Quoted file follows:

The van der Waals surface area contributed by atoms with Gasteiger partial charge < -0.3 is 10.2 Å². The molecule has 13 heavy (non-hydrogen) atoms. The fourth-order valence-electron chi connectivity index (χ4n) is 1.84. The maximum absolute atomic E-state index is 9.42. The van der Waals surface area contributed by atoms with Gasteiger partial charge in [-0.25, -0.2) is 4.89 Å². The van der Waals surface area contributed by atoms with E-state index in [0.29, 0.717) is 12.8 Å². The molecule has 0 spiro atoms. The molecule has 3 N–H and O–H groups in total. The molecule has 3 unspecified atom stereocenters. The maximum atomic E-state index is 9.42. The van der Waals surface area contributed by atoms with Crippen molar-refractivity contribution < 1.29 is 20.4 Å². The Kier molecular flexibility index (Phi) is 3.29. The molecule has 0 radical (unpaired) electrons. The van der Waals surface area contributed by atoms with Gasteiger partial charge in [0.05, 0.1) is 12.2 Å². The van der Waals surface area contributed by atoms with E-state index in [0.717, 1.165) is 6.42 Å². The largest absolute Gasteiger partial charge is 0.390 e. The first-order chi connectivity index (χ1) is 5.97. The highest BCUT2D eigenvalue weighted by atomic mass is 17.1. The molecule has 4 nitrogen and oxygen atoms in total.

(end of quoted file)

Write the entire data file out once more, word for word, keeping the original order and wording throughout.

The van der Waals surface area contributed by atoms with Gasteiger partial charge < -0.3 is 10.2 Å². The molecule has 13 heavy (non-hydrogen) atoms. The fourth-order valence-electron chi connectivity index (χ4n) is 1.84. The maximum absolute atomic E-state index is 9.42. The van der Waals surface area contributed by atoms with Gasteiger partial charge in [-0.25, -0.2) is 4.89 Å². The van der Waals surface area contributed by atoms with E-state index in [0.29, 0.717) is 12.8 Å². The molecule has 0 spiro atoms. The molecule has 3 N–H and O–H groups in total. The molecule has 3 unspecified atom stereocenters. The maximum atomic E-state index is 9.42. The van der Waals surface area contributed by atoms with Crippen molar-refractivity contribution < 1.29 is 20.4 Å². The Kier molecular flexibility index (Phi) is 3.29. The molecule has 0 radical (unpaired) electrons. The van der Waals surface area contributed by atoms with Gasteiger partial charge in [0.05, 0.1) is 12.2 Å². The van der Waals surface area contributed by atoms with E-state index in [0.717, 1.165) is 6.42 Å². The largest absolute Gasteiger partial charge is 0.390 e. The first-order chi connectivity index (χ1) is 5.97. The highest BCUT2D eigenvalue weighted by atomic mass is 17.1. The molecule has 4 nitrogen and oxygen atoms in total.